As an investor, it pays to follow the cash. If you figure out how a company moves its money, you might eventually find some of that cash flowing into your pockets.
In this series, we'll highlight four companies in an industry, and compare their "cash king margins" over time, trying to determine which has the greatest likelihood of putting cash back in your pocket. After all, a company can pay dividends and buy back stock only after it's actually received cash -- not just when it books those accounting figments known as "profits."
Today, let's look at Visa (NYSE: V ) and three of its peers.
The cash king margin
Looking at a company's cash flow statement can help you determine whether its free cash flow actually backs up its reported profit. Companies that can create 10% or more free cash flow from their revenue can be powerful compounding machines for your portfolio. A sustained high cash king margin can be a good predictor of long-term stock returns.
To find the cash king margin, divide the free cash flow from the cash flow statement by sales:
Cash king margin = Free cash flow / sales
Let's take McDonald's as an example. In the four quarters ending in June, the restaurateur generated $6.87 billion in operating cash flow. It invested about $2.44 billion in property, plant, and equipment. To calculate free cash flow, subtract McDonald's investment ($2.44 billion) from its operating cash flow ($6.87 billion). That leaves us with $4.43 billion in free cash flow, which the company can save for future expenditures or distribute to shareholders.
Taking McDonald's sales of $25.5 billion over the same period, we can figure that the company has a cash king margin of about 17% -- a nice high number. In other words, for every dollar of sales, McDonald's produces $0.17 in free cash.
Ideally, we'd like to see the cash king margin top 10%. The best blue chips can notch numbers greater than 20%, making them true cash dynamos. But some businesses, including many types of retailing, just can't sustain such margins.
We're also looking for companies that can consistently increase their margins over time, which indicates that their competitive position is improving. Erratic swings in margins could signal a deteriorating business, or perhaps some financial skullduggery; you'll have to dig deeper to discover the reason.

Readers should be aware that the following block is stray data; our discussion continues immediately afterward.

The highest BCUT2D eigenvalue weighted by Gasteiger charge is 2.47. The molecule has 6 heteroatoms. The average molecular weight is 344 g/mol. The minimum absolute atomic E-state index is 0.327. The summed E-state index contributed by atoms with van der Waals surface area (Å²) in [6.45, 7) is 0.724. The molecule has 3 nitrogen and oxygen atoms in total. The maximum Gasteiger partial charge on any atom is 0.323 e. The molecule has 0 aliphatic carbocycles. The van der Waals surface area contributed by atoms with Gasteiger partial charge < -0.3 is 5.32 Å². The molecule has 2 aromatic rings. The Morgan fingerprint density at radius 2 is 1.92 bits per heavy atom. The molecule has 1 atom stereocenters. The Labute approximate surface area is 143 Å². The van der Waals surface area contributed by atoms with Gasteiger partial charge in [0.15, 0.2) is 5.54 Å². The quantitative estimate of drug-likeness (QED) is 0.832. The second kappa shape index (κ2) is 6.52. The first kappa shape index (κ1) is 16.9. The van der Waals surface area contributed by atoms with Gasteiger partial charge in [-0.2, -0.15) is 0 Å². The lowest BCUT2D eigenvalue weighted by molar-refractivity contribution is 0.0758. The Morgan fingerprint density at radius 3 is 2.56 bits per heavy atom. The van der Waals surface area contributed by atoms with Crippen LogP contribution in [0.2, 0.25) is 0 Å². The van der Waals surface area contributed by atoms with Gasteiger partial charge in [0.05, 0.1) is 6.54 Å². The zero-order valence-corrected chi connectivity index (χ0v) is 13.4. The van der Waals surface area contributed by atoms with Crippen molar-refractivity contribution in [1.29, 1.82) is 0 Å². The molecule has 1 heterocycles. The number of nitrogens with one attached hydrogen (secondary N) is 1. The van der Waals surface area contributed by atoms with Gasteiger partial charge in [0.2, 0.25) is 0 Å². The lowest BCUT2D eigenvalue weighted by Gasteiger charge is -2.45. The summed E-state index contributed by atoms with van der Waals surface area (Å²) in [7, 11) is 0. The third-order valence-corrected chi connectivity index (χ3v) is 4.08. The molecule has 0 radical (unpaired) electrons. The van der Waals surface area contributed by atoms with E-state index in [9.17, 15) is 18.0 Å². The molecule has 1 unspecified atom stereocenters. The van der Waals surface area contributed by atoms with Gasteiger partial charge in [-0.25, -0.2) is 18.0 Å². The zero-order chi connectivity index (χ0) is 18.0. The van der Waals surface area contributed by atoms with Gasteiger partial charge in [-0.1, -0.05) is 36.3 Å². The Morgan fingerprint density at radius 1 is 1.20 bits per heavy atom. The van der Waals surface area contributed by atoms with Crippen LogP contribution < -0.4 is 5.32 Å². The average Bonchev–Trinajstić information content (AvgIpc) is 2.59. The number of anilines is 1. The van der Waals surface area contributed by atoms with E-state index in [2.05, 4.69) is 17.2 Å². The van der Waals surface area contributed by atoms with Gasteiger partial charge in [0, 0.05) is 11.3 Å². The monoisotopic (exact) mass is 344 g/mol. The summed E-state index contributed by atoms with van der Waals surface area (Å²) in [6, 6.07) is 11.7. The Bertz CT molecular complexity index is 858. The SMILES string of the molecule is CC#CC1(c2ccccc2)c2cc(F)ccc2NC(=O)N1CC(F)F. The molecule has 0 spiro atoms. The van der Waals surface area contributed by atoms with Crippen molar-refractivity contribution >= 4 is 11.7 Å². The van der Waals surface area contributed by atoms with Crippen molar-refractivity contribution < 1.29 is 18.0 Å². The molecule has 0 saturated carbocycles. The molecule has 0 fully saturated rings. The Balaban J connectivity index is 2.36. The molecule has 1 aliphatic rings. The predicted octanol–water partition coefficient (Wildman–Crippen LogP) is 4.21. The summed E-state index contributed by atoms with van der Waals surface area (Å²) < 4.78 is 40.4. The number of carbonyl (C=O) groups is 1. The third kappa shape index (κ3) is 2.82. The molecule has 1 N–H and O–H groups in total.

Here are the cash king margins for four industry peers over a few periods.
Cash King Margin (TTM)
1 Year Ago
3 Years Ago
5 Years Ago
|Discover Financial Services||57.9%||110.6%||137.4%||38.1%|
|Heartland Payment Systems||3.5%||(2.4%)||3.4%||(1.6%)|
Source: S&P Capital IQ.
Visa, MasterCard (NYSE: MA ) , and Discover Financial Services (NYSE: DFS ) all far exceed our 10% threshold for attractiveness. However, while Visa and MasterCard have both seen substantial increases in their cash king margins from three years ago, Discover's margins have declined by more than half from three years ago. Heartland Payment Systems' (NYSE: HPY ) margins are much lower than the other listed companies', and those margins have fluctuated a great deal over the past five years. Compare these returns to the blue chips of software and biotech, to get some context.
Visa has more cards than MasterCard, Discover Financial, and American Express (NYSE: AXP ) combined. While this gives the company a tremendous competitive advantage, its continued size advantage depends on its ability to compete with other companies to set up remote payment services with companies like Google and PayPal, which are increasingly considering strategic partnerships with credit card companies. Visa is in a strong position to compete with other companies for these partnerships and to maintain supremacy with a huge cash position and lack of long-term debt.
Heartland turned in a quarter that blew by analysts' estimates on increasing processing volumes. Revenue was up 13% for the quarter, and the company's 2012 earnings projection easily trumped analysts' expectations: $1.54 per share versus $1.32.
The cash king margin can help you find highly profitable businesses, but it should only be the start of your search. The ratio does have its limits, especially for fast-growing small businesses. Many such companies reinvest all of their cash flow into growing the business, leaving them little or no free cash -- but that doesn't necessarily make them poor investments. Conversely, the formula works better for slower-growing blue chips. You'll need to look closer to determine exactly how a company is using its cash.
Still, if you can cut through the earnings headlines to follow the cash instead, you might be on the path toward seriously great investments.
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